About That Newfound Respect for John Kerry: Never Mind

It seems like just yesterday when I was praising our Secretary of State for his role in the Syria controversy.  Let me check… actually, it was the day before yesterday.

Throughout many hours of congressional testimony last week, John Kerry stayed relentlessly on message and forcefully laid out the administration’s case for intervening in Syria. He was good.  Even though I’ve cast three presidential votes against him and his boss, I found myself oddly kinda proud of him.

Then, in a spasmodic eruption of staggering incompetence, Kerry stumbled his way onto a path that will likely lead to months of further indecision.  In response to a question yesterday about whether there was anything Assad could do to to avoid American military action, Kerry fled the confines of message discipline and ad libbed:

“Sure. He could turn over every single bit of his chemical weapons to the international community in the next week. Turn it over, all of it, without delay, and allow a full and total accounting for that.”

Even as he said the words, he must have begun to realize the trap he was setting for himself, because he started walking the idea back in the very next sentence:

“But he isn’t about to do it, and it can’t be done, obviously.”

Too late.  Russia jumped into the opening almost immediately, and Syria signed on today.  But Kerry had another arrow in his quiver of incompetence, and later in the day he let it fly.  Talking in London but aiming to reassure the audience back home, Kerry said any American airstrike would be “unbelievably small.”  That should clear up any remaining illusions Assad might have about facing danger from the United States.

Now that we’ve entered a process started by our own Secretary of State, the administration has no choice but to let the game play out.  There’ll be some sort of proposal from the Russians, who have repeatedly demonstrated that they have only our best interests at heart *cough* Snowden *cough*.  Assad will stretch the negotiations out, then eventually let some UN inspectors visit a site where the regime will hand over a few barrels and say, “there you go! That’s our chemical weapon stockpile.”  Writing at Commentary magazine, Max Boot describes the hurdles inspectors will face when they seek to broaden their search:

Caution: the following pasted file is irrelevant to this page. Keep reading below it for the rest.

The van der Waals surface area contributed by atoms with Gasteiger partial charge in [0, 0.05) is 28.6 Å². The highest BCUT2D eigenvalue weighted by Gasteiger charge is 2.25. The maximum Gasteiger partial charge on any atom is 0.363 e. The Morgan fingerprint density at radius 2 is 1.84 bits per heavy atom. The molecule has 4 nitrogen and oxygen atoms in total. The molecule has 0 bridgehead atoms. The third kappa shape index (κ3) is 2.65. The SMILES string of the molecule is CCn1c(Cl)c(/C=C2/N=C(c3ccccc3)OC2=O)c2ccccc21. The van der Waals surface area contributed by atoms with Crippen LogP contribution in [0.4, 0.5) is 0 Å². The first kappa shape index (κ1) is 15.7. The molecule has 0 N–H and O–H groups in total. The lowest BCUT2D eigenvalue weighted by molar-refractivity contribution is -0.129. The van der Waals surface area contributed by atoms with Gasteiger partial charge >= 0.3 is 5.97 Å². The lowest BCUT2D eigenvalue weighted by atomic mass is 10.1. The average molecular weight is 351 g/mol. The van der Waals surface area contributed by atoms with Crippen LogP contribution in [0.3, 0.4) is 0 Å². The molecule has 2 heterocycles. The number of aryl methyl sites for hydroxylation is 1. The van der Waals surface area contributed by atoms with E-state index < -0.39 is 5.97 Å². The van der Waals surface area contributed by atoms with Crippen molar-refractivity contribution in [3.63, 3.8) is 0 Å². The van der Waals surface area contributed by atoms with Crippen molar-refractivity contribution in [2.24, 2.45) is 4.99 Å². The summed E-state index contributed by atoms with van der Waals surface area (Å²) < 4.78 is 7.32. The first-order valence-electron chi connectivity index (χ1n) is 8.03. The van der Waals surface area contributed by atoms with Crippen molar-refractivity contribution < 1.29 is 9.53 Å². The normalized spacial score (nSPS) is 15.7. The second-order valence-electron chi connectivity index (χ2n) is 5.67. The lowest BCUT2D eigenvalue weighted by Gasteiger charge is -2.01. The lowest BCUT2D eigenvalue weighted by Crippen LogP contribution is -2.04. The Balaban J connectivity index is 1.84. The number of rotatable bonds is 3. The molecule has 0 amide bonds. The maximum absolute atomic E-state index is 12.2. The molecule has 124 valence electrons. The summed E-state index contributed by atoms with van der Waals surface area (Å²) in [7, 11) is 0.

It is hard to know how such a deal could be implemented or enforced. It is one thing for inspectors to travel to Libya in 2003 to make sure that Gaddafi was giving up his entire WMD program. Libya then was a peaceful if despotic place. It is quite another thing to do so now in Syria where violence is commonplace–in fact UN inspectors looking for evidence of chemical-weapons use have already been shot at. How on earth could international inspectors possibly roam Syria in the middle of a civil war to confirm that Assad has no more chemical weapons left?

The task is daunting, indeed nearly impossible, in no small part because of our lack of knowledge about the whereabouts of his arsenal. The New York Times reports: “A senior American official who has been briefed extensively on the intelligence noted in recent days that Washington has firm knowledge of only 19 of the 42 suspected chemical weapons sites. Those numbers are constantly changing, because Mr. Assad has been moving the stores, largely for fear some of them could fall into the hands of rebels.”